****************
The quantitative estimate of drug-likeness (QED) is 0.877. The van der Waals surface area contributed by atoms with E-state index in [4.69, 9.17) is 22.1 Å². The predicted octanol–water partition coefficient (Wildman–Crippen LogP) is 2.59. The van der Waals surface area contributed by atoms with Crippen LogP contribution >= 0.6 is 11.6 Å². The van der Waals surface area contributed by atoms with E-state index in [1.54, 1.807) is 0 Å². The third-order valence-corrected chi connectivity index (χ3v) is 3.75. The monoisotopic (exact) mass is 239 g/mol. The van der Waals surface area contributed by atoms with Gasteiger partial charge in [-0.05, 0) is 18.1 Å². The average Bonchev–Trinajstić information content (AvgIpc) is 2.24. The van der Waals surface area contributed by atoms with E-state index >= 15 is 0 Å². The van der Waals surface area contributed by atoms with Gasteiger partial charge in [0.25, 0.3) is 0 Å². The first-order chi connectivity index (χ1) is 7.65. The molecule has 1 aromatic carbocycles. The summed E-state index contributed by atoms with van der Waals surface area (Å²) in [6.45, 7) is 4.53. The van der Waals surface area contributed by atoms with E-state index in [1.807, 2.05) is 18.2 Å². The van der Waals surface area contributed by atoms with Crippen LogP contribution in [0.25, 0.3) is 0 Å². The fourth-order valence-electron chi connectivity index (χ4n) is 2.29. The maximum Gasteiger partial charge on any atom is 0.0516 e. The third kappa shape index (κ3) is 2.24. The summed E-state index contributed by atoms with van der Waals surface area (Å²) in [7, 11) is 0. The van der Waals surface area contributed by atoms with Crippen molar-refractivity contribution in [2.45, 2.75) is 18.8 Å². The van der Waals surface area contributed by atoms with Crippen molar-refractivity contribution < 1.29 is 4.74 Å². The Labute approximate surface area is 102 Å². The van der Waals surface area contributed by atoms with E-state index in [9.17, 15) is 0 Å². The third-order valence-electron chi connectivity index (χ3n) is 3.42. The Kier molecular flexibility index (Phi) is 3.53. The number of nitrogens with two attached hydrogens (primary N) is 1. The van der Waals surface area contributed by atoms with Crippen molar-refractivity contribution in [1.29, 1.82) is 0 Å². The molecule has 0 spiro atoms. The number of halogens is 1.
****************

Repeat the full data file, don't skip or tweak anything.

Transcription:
The quantitative estimate of drug-likeness (QED) is 0.877. The van der Waals surface area contributed by atoms with E-state index in [4.69, 9.17) is 22.1 Å². The predicted octanol–water partition coefficient (Wildman–Crippen LogP) is 2.59. The van der Waals surface area contributed by atoms with Crippen LogP contribution >= 0.6 is 11.6 Å². The van der Waals surface area contributed by atoms with E-state index in [1.54, 1.807) is 0 Å². The third-order valence-corrected chi connectivity index (χ3v) is 3.75. The monoisotopic (exact) mass is 239 g/mol. The van der Waals surface area contributed by atoms with Gasteiger partial charge in [-0.05, 0) is 18.1 Å². The average Bonchev–Trinajstić information content (AvgIpc) is 2.24. The van der Waals surface area contributed by atoms with E-state index >= 15 is 0 Å². The van der Waals surface area contributed by atoms with Gasteiger partial charge in [0.25, 0.3) is 0 Å². The first-order chi connectivity index (χ1) is 7.65. The molecule has 1 aromatic carbocycles. The summed E-state index contributed by atoms with van der Waals surface area (Å²) in [6.45, 7) is 4.53. The van der Waals surface area contributed by atoms with E-state index in [1.807, 2.05) is 18.2 Å². The van der Waals surface area contributed by atoms with Crippen LogP contribution in [0.25, 0.3) is 0 Å². The fourth-order valence-electron chi connectivity index (χ4n) is 2.29. The maximum Gasteiger partial charge on any atom is 0.0516 e. The third kappa shape index (κ3) is 2.24. The summed E-state index contributed by atoms with van der Waals surface area (Å²) in [7, 11) is 0. The van der Waals surface area contributed by atoms with Crippen molar-refractivity contribution in [2.45, 2.75) is 18.8 Å². The van der Waals surface area contributed by atoms with Crippen molar-refractivity contribution < 1.29 is 4.74 Å². The Labute approximate surface area is 102 Å². The van der Waals surface area contributed by atoms with E-state index in [9.17, 15) is 0 Å². The third-order valence-electron chi connectivity index (χ3n) is 3.42. The Kier molecular flexibility index (Phi) is 3.53. The number of nitrogens with two attached hydrogens (primary N) is 1. The van der Waals surface area contributed by atoms with Crippen molar-refractivity contribution in [1.29, 1.82) is 0 Å². The molecule has 0 spiro atoms. The number of halogens is 1.